The Heart of Glory: Children, Humanism, and Character in Greene’s Novel
In Graham Greene’s dynamic novel The Power and the Glory, we follow the Whiskey Priest throughout his harrowing journey as he runs for his life, avoiding capture and death at the hands of the Lieutenant. This novel shows the development of the priest as he turns from a previously selfish man before meeting his daughter, into a man who gives everything including himself to trying to help children after meeting Brigetta. Greene shows the diversity and parallels between the Lieutenant and the Whiskey Priest as they both struggle with theological beliefs while embarking on their journey of making a better world for children, both handling it in extremely contrasting ways. We follow the Priest while on the run from persecution in Mexico; from watching him meet his love child to helping a woman carry her dead son along a dangerous path to a church. The Lieutenant and the Whiskey Priest dance around each other from place to place but the Priest is finally caught when he steps back into a dangerous territory to deliver the last rights to a murderer. A major distinction that grows larger throughout the progression of the novel is how the Whiskey Priest changes drastically throughout the novel and is a person who has immense influence, even after death. Both the Lieutenant and the Whiskey Priest care greatly for the children; however, the Whiskey Priest’s Christianity influences more people than the lieutenant’s humanism. Throughout the novel, both the Whiskey Priest and Lieutenant love children and are willing to devote their existence to the children’s future.
While on the run from the Lieutenant the Whiskey Priest travels to a village where he meets his illegitimate daughter Brigetta. The Whiskey Priest knows it’s a sin but he can’t repent for having his daughter whom he loves but feels condemned by Christianity, “He said, I don’t know how to repent.” That was true: he had lost faculty. He couldn’t say to himself that he wished his sin had never existed, because the sin seemed to him now so unimportant and he loved the fruit of it” (Greene 152). From that point on the “bad” priest evolves rapidly from a man who reluctantly returns to hear a confession to a man who walks into certain death to hear the confession of a murderer. In contrast to the Whiskey Priest, the Lieutenant does everything for the children from the beginning, but does it for all children. His need to create a better world for children steams from his own childhood which “seemed to him like a weakness: this was his own land, he would have walled it in if he could with steel until he had eradicated from it everything which reminded him of how it had once appeared to a miserable child. He wanted to destroy everything: to be alone without any memories at all” (49). In an attempt to make the world a better place the Lieutenant attempts to rid Mexico of the corrupt evil that is associated with the deceitful ‘fairy tales’ the Church has weaved. By killing priests and religious figures the Lieutenant found a purpose but more importantly “he had [found a way to try to] give the children a bright material future and his lonely failure is endorsed” (Sharrok109). Each man devotes his life to children but both go about it in drastically opposing ways. The Whiskey Priest focuses his love on a single child, Brigetta, while the Lieutenant focuses on all children.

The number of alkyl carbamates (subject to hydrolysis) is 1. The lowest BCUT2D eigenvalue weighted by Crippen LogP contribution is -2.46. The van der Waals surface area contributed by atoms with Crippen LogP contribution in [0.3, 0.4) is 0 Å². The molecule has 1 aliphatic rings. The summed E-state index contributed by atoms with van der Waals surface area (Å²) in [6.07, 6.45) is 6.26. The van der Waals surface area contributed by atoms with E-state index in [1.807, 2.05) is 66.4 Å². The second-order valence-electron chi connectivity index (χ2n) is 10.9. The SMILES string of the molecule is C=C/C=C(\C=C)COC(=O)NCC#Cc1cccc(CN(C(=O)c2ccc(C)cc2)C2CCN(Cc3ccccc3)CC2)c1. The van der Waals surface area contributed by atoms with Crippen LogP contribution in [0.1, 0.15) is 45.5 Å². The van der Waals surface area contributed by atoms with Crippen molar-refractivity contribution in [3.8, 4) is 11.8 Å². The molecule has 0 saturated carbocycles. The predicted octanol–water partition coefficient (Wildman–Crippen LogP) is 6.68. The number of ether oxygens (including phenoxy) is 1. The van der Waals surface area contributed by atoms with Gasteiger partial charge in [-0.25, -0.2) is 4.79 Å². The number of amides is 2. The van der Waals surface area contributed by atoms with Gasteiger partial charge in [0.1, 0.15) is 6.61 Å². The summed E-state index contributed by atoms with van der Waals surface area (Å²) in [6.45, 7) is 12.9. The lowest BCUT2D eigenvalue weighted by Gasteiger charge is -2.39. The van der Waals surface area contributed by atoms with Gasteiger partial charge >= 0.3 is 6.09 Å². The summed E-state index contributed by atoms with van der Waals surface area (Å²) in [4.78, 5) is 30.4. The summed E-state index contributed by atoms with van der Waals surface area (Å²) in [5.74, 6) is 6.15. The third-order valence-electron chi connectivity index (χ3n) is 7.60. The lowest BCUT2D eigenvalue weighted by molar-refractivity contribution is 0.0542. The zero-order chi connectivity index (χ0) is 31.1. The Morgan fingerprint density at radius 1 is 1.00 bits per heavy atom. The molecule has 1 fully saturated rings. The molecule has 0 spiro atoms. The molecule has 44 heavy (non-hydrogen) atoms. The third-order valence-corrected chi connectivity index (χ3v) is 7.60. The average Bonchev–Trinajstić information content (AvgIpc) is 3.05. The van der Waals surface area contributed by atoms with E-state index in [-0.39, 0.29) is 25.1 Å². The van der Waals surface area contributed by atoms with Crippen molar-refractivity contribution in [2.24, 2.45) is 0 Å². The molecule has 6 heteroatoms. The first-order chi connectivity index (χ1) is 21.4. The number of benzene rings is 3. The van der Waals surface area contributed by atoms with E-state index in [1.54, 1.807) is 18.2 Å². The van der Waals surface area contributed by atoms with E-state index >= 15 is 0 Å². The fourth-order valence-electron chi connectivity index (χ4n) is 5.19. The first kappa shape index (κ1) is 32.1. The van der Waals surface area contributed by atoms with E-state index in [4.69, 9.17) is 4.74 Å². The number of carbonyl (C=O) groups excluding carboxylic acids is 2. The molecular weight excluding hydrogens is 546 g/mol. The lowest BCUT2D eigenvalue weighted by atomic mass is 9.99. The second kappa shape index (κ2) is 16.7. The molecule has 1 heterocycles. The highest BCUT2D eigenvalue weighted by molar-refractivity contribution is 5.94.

Continually, due to the Lieutenant’s humanist beliefs he tries his best to care for children but rejects the church. The Lieutenant’s actions are motivated by his humanism views. He believes that all of the children will be better off without the corrupt Catholic Church. His views become perfectly clear when he questions the Whiskey Priest about how he could possibly support a Church that disregards the ones who are actually in need of help but instead “supports the rich and ignor[es] their brutal oppression and continual plundering of the poor [and] blames the Whiskey Priest for deceiving the poor about the evident reasons for their suffering” (Gordon 50). The Lieutenant fights in order to care for the physical needs of the children, which correlates to his atheist belief that only accepts the physical world. He becomes increasingly frustrated however, because he can’t comprehend how people can have faith in a God that he doesn’t believe could exist as there is only vacantness as a result of evolution from animals (Greene 48). Thus, the Lieutenant believes he is purging the citizens and making way for a better future as he tries to “eliminate from their childhood everything which had made him miserable, all that was poor, superstitious, and corrupt. They deserved nothing less than the truth” (58). The Lieutenant does everything in order to deconstruct the Catholic Church as he sees them as the source of everything that could harm the children and their innocence.